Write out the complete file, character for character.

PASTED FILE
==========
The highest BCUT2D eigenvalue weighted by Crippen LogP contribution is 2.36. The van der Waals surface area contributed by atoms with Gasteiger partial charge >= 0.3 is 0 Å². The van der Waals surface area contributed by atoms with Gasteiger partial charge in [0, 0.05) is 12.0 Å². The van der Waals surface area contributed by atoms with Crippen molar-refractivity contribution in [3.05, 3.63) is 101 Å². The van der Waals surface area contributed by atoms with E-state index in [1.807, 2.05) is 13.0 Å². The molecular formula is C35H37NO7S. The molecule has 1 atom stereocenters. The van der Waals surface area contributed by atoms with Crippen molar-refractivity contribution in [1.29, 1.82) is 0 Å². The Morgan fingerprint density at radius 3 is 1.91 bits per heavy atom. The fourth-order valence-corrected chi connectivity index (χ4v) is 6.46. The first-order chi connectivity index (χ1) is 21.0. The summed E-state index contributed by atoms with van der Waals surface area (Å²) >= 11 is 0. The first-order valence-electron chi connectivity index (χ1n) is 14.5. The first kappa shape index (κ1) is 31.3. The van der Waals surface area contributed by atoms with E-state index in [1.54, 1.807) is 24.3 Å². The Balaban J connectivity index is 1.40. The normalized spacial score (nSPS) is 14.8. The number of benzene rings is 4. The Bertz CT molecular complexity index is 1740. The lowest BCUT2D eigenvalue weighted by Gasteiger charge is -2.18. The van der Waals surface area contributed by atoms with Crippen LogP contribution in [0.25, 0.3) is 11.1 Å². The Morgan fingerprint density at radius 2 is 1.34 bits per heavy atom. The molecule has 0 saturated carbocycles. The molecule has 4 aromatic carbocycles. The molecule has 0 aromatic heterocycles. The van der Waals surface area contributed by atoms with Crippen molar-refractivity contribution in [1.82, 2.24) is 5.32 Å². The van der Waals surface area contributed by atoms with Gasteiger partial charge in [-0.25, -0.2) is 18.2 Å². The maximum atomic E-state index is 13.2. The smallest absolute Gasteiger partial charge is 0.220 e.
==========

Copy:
The highest BCUT2D eigenvalue weighted by Crippen LogP contribution is 2.36. The van der Waals surface area contributed by atoms with Gasteiger partial charge >= 0.3 is 0 Å². The van der Waals surface area contributed by atoms with Gasteiger partial charge in [0, 0.05) is 12.0 Å². The van der Waals surface area contributed by atoms with Crippen molar-refractivity contribution in [3.05, 3.63) is 101 Å². The van der Waals surface area contributed by atoms with E-state index in [1.807, 2.05) is 13.0 Å². The molecular formula is C35H37NO7S. The molecule has 1 atom stereocenters. The van der Waals surface area contributed by atoms with Crippen molar-refractivity contribution in [1.29, 1.82) is 0 Å². The Morgan fingerprint density at radius 3 is 1.91 bits per heavy atom. The fourth-order valence-corrected chi connectivity index (χ4v) is 6.46. The first-order chi connectivity index (χ1) is 21.0. The summed E-state index contributed by atoms with van der Waals surface area (Å²) >= 11 is 0. The first-order valence-electron chi connectivity index (χ1n) is 14.5. The first kappa shape index (κ1) is 31.3. The van der Waals surface area contributed by atoms with E-state index in [1.54, 1.807) is 24.3 Å². The Balaban J connectivity index is 1.40. The normalized spacial score (nSPS) is 14.8. The number of benzene rings is 4. The Bertz CT molecular complexity index is 1740. The lowest BCUT2D eigenvalue weighted by Gasteiger charge is -2.18. The van der Waals surface area contributed by atoms with Crippen LogP contribution in [0.25, 0.3) is 11.1 Å². The Morgan fingerprint density at radius 2 is 1.34 bits per heavy atom. The molecule has 0 saturated carbocycles. The molecule has 4 aromatic carbocycles. The molecule has 0 aromatic heterocycles. The van der Waals surface area contributed by atoms with Crippen molar-refractivity contribution in [1.82, 2.24) is 5.32 Å². The van der Waals surface area contributed by atoms with Gasteiger partial charge in [-0.25, -0.2) is 18.2 Å². The maximum atomic E-state index is 13.2. The smallest absolute Gasteiger partial charge is 0.220 e.